Olefin polymers and copolymers employable in the invention include low density polyethylene, high density polyethylene, linear low density polyethylene, isotactic polypropylene, poly(l-butene), poly(4-methyl-l-pentene), propylene-ethylene copolymers and the like. Additional olefin copolymers include copolymers of one or more α-olefins, particularly ethylene, with copolymerizable monomers including, for example, vinyl acetate, acrylic acids and alkylacrylic acids as well as the ester derivatives thereof including, for example, ethyl acrylate, methacrylic acid, methyl methacrylate and the like. Also suitable are the ionomer resins, which may be wholly or partially neutralized with metal ions.
A particularly useful class of impact modifiers are those derived from the vinyl aromatic monomers. These include AB and ABA type block and radial block copolymers and vinyl aromatic-conjugated diene core-shell graft copolymers.
An especially preferred subclass of vinyl aromatic monomer-derived resins is the block copolymers comprising monoalkenyl arene (usually styrene) blocks and conjugated diene (e.g., butadiene or isoprene) or olefin (e.g., ethylene-propylene, ethylene-butylene) blocks and represented as AB and ABA block copolymers. The conjugated diene blocks may be partially or entirely hydrogenated, whereupon the properties are similar to the olefin block copolymers.
Suitable AB type block copolymers are disclosed in, for example, U.S. Pat. Nos. 3,078,254; 3,402,159; 3,297,793; 3,265,765 and 3,594,452 and UK Patent 1,264,741, all incorporated herein by reference. Examples of typical species of AB block copolymers include polystyrene-polybutadiene (SBR), polystyrene-polyisoprene and poly(α-methylstyrene)-polybutadiene. Such AB block copolymers are available commercially from a number of sources, including Phillips Petroleum under the trademark SOLPRENE.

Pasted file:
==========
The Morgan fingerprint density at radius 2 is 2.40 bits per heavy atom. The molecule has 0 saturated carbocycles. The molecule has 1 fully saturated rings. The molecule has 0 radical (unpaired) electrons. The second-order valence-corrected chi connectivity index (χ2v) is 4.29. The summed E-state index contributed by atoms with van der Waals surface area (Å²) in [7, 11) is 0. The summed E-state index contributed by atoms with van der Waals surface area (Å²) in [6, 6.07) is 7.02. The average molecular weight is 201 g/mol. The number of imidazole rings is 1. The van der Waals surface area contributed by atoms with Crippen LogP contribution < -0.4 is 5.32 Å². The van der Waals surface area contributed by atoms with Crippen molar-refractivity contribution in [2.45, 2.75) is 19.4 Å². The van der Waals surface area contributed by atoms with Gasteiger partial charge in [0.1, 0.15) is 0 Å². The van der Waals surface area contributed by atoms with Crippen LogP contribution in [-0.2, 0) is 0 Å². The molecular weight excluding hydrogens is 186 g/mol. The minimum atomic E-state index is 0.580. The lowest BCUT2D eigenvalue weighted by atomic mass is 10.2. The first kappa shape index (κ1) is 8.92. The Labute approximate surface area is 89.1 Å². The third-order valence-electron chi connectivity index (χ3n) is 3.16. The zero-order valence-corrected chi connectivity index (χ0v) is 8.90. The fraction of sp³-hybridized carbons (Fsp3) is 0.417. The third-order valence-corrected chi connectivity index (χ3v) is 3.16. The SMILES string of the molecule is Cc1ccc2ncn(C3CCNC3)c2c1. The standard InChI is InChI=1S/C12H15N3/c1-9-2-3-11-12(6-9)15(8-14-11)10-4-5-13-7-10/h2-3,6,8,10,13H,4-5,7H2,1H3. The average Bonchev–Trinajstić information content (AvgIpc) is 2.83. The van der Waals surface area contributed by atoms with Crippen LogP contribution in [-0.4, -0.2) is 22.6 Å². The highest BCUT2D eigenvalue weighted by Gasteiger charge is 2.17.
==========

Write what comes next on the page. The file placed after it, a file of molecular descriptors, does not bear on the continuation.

Additionally, ABA triblock copolymers and processes for their production as well as hydrogenation, if desired, are disclosed in U.S. Pat. Nos. 3,149,182; 3,231,635; 3,462,162; 3,287,333; 3,595,942; 3,694,523 and 3,842,029, all incorporated herein by reference.
Examples of triblock copolymers include polystyrene-polybutadiene-polystyrene (SBS), polystyrene-polyisoprene-polystyrene (SIS), poly(α-methylstyrene)polybutadiene-poly(α-methylstyrene) and poly(α-methylstyrene)-polyisoprene-poly(α-methylstyrene). Particularly preferred triblock copolymers are available commercially as CARIFLEX®, KRATON D® and KRATON G® from Shell.
Another class of impact modifiers is derived from conjugated dienes. While many copolymers containing conjugated dienes have been discussed above, additional conjugated diene modifier resins include, for example, homopolymers and copolymers of one or more conjugated dienes including, for example, polybutadiene, butadiene-styrene copolymers, isoprene-isobutylene copolymers, chlorobutadiene polymers, butadiene-acrylonitrile copolymers, polyisoprene, and the like. Ethylene-propylene-diene monomer rubbers (EPDM's) may also be used. They are typified as comprising predominantly ethylene units, a moderate amount of propylene units and up to about 20 mole percent of non-conjugated diene monomer units. Many such EPDM's and processes for the production thereof are disclosed in U.S. Pat. Nos. 2,933,480; 3,000,866; 3,407,158; 3,093,621 and 3,379,701, incorporated herein by reference.
Other suitable impact modifiers are the core-shell type graft copolymers. In general, these have a predominantly conjugated diene rubbery core or a predominantly cross-linked acrylate rubbery core and one or more shells polymerized thereon and derived from monoalkenylarene and/or acrylic monomers alone or, preferably, in combination with other vinyl monomers. Such core-shell copolymers are widely available commercially, for example, from Rohm and Haas Company under the trade names KM-611, KM-653 and KM-330, and are described in U.S. Pat. Nos. 3,808,180; 4,034,013; 4,096,202; 4,180,494 and 4,292,233.
Also useful are the core-shell copolymers wherein an interpenetrating network of the resins employed characterizes the interface between the core and shell. Especially preferred in this regard are the ASA type copolymers available from General Electric Company and sold as GELOY™ resin and described in U.S. Pat. No. 3,944,631.
In addition, there may be employed the above-described polymers and copolymers having copolymerized therewith or grafted thereon monomers having functional groups and/or polar or active groups. Finally, other suitable impact modifiers include Thiokol rubber, polysulfide rubber, polyurethane rubber, polyether rubber (e.g., polypropylene oxide), epichlorohydrin rubber, ethylene-propylene rubber, thermoplastic polyester elastomers and thermoplastic ether-ester and ether-amide elastomers.